Is it safe to get the COVID-19 vaccine if you have breast cancer? Dr. Halle Moore of Cleveland Clinic provides valuable insight, including a discussion of side effects and the importance of staying up-to-date with visits and screenings.
Dr. Halle Moore is Director of Medical Breast Oncology at the Cleveland Clinic. Learn more about Dr. Moore, here.
Dr. Halle Moore:
For most adults with cancer or with a history of cancer, vaccination against COVID-19 with one of the newly approved vaccines is definitely recommended.
Common side effects after the COVID vaccinations are a sore arm, which is probably one of the most common side effects that we see. Fatigue and muscle aches can occur. Also, some patients will experience fever and chills, and that seems to be especially after the second dose of the vaccine. Rarely, severe allergic reactions can occur. And also, some people will experience enlargement of lymph nodes, typically in the underarm area or in the neck on the side of the vaccination.
This is particularly important for cancer patients to be aware of since enlarged lymph nodes could also be seen with cancer, and that might be alarming to some patients if they experience this side effect without knowing that that is a normal immune response to the vaccine.
In addition, cancer patients who are getting imaging, either a CAT scan or even a routine mammogram, if they get that imaging soon after the vaccine, the lymph nodes could be seen on imaging, and that might raise a concern as well. So, it’s important that patients let their provider know if they’ve had a recent vaccine and they’re getting any kind of imaging or mammogram.
So, breast cancer patients who are on chemotherapy or other treatments that could affect the immune system should definitely discuss with their oncology team the timing of vaccination with respect to their treatments.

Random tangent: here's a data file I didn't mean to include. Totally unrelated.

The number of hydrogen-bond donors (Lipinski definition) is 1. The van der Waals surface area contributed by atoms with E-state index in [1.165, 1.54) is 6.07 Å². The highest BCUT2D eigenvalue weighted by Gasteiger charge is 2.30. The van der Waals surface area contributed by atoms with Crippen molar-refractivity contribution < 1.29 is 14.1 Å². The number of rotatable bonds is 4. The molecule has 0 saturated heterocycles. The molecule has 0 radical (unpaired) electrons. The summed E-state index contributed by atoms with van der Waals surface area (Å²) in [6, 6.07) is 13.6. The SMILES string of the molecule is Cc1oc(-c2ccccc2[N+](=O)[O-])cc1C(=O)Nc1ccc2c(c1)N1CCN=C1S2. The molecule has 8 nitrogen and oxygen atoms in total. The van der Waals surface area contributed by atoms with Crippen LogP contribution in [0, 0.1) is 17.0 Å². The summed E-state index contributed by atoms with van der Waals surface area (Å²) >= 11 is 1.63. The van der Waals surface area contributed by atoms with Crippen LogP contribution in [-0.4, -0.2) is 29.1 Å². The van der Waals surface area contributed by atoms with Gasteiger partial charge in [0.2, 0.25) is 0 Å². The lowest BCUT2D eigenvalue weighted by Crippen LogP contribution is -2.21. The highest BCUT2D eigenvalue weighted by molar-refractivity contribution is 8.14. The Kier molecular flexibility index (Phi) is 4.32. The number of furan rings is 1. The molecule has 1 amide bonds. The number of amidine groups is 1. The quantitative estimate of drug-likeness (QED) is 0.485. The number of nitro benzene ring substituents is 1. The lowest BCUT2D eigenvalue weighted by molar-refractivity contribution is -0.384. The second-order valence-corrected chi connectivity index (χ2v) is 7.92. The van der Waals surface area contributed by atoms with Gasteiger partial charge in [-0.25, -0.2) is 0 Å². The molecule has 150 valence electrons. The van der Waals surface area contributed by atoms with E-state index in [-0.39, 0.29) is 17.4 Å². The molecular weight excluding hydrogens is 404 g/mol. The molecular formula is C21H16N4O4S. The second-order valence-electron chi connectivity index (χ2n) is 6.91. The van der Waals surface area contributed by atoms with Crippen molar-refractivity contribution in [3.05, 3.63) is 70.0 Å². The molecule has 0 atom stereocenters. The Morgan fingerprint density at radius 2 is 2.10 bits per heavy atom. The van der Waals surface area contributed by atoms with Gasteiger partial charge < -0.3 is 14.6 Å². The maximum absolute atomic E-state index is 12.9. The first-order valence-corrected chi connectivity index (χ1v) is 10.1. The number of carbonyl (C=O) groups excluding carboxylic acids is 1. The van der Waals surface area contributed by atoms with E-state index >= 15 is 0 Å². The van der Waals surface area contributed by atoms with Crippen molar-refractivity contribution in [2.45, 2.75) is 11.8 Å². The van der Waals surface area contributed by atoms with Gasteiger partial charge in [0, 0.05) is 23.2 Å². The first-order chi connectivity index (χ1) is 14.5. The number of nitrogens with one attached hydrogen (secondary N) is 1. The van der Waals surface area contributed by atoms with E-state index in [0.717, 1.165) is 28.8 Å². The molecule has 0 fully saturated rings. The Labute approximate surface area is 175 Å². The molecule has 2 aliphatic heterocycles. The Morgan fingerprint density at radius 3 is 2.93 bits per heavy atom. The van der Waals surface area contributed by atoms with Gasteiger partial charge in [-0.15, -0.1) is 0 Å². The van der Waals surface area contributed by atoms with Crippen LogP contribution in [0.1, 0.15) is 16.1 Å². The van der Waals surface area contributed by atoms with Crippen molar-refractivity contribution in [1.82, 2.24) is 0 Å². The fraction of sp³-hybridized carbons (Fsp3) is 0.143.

This often needs to be individualized based on the planned duration of the cancer treatment as well as how much that treatment actually affects the immune system. In general, it is safe to get the vaccine during chemotherapy. It’s just that there may be a potential for reduced immune response during certain types of chemotherapy.
On the other hand, some chemotherapies are given more long term. And we don’t generally advise interrupting the chemotherapy for vaccination. So, oftentimes, we will recommend vaccination even in the setting of cancer treatment. Certainly, anti-estrogen treatments, hormonal treatments for breast cancer, or radiation treatment for the breast cancer should not alter either the safety or the effectiveness of these vaccines.
So, some of the ingredients in the various vaccinations that have led to these allergic reactions that we’ve heard about are also present in certain chemotherapy drugs. So, for people who have had a life-threatening reaction to chemotherapy, for instance, an anaphylactic reaction, it would be a good idea to discuss with your oncologist whether you should see an allergist prior to vaccination. This is something that we’re recommending for patients who’ve had severe allergic reactions to try to determine what component the reaction was to and whether vaccination with any of the individual vaccines might be safest.
Delaying care for non-COVID-related health concerns has been a major concern over the past year. It’s important for people to know that hospitals and medical clinics have numerous safety precautions in place. And we are really strongly encouraging everyone to continue to address all of their healthcare needs and to receive important treatments, particularly cancer treatments.